How to look after your teeth and gums during pregnancy

Pregnancy affects your body as a whole and this includes your teeth and gums. Here’s some helpful advice from oral health experts, Zendium, on how to protect your gums during this time

Concerned about your gums in pregnancy? Here’s what you need to know

If your oral health is affected during pregnancy, there are some things you can try to ease the symptoms, oral health experts at Zendium offer these handy tips

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Pregnancy is an amazing time but as your body adapts to growing your baby, it can take its toll on your body and pregnancy symptoms are different for everyone. For some, pregnancy can cause gum problems, often in the form of bleeding gums. If this is you, it’s important to take a few extra steps to protect your gums during this time. Oral health experts Zendium offer this helpful advice on taking extra care of your oral health during pregnancy.

Changes in hormone levels during pregnancy can cause your gums to be more sensitive to plaque, which could result in gum problems. The balance of good and bad bacteria in your mouth can also be affected during your nine months of pregnancy.

Here's a quick guide on how to help gum problems during pregnancy: 

Visit your dentist

It is important to go for regular check-ups with your dentist and particularly during pregnancy. Aim to have at least one regular dental review during your pregnancy and let your dentist know that you are pregnant so they can be vigilant for any pregnancy-related oral health complications. Book further appointments if you experience oral health symptoms at any time. You're entitled to free NHS dental treatment if you're pregnant when you start your treatment. To get free NHS dental treatment, you must have:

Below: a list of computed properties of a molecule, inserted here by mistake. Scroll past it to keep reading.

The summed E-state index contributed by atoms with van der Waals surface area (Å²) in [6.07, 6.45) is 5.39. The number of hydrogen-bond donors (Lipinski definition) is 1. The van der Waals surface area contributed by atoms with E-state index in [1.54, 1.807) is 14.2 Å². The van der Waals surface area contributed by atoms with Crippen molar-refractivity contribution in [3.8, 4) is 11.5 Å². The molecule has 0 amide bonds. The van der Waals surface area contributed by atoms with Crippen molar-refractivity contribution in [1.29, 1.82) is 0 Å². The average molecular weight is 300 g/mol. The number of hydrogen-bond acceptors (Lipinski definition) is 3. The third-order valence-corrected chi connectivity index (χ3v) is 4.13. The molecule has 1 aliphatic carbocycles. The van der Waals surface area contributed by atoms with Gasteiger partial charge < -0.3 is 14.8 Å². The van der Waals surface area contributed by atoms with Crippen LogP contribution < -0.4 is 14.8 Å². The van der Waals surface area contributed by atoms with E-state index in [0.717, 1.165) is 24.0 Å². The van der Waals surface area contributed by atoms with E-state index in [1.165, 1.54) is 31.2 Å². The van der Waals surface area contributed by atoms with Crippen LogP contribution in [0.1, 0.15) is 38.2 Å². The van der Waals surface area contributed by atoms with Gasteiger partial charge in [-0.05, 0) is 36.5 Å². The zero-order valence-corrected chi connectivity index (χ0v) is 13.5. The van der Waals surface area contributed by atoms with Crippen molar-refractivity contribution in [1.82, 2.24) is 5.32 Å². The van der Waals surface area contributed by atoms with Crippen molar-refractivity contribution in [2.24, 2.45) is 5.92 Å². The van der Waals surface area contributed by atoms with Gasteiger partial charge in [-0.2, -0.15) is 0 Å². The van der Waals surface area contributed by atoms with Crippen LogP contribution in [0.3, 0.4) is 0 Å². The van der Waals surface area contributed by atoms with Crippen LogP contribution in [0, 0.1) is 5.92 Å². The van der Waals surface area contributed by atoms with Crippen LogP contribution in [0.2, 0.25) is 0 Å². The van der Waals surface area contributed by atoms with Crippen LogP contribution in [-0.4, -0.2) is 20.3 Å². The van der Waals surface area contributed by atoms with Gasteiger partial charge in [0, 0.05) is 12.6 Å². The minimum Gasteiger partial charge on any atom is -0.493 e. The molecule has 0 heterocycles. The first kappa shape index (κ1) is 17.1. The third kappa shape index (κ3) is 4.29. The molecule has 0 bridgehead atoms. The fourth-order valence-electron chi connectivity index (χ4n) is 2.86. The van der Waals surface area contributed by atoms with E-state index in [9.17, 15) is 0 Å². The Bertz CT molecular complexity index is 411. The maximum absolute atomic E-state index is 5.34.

• a MATB1 certificate issued by your midwife or GP
  • a valid prescription maternity exemption certificate (MatEx)

Use a mild toothpaste
Using a mild toothpaste is recommended for pregnant women, Zendium’s formula has a mild and pleasant taste, it is inoffensive to those struggling with morning sickness and an aversion to strong tastes. It is also clinically proven to improve gum health*. Zendium’s prebiotic benefit promotes good bacteria and reduces bad bacteria**, designed to work in harmony with your mouth and strengthening its natural defences. Zendium is an SLS free toothpaste, (SLS stands for sodium lauryl sulfate – a chemical compound that functions as a foaming agent in many personal care products. It's largely responsible for the foam created in toothpastes, shampoos) clinically proven to be 4 times kinder than a regular toothpaste with SLS***.

Use a soft toothbrush and check your brushing technique
Brushing too vigorously, or with a toothbrush with hard bristles, can irritate your gums, particularly if they are already sensitive or if you are experiencing bleeding gums in pregnancy. Choose a toothbrush with soft bristles and ask your dentist to give you some feedback on your brushing technique to ensure you clean the gums well without applying too much pressure. The Zendium toothbrush has a small round head that cleans even the hard-to-reach areas and the extra-soft bristles are gentle on your gums.

Brush, floss, and use mouthwash
When you’re pregnant, it’s important to continue with regular brushing (at least twice a day) and daily flossing. Using a mouthwash can help your mouth feel fresh and less dry, especially if you use an alcohol-free and SLS-free one such as Zendium’s mouthwash.

Look out for any changes in your oral health
When you’re pregnant, it’s important to be vigilant of any changes in your mouth, teeth, and gums. Have a quick look once a day when you are brushing your teeth for signs of inflammation or bleeding, and if you notice any changes, make an appointment for a dental check-up.

Following these easy steps and maintaining good oral hygiene, can help you protect your oral heath during your pregnancy and if any symptoms concern you, do speak to a trusted healthcare professional. 


*Refers to a 13 week gum health clinical study, China 2019 (n=109)
**Refers to the gum health and gum problems associated bacterial species in dental plaque which changed significantly over a 14-week clinical study with 102 subjects. 
*** Compared to a toothpaste with SLS, 30 mins after use

How to look after your teeth and gums during pregnancy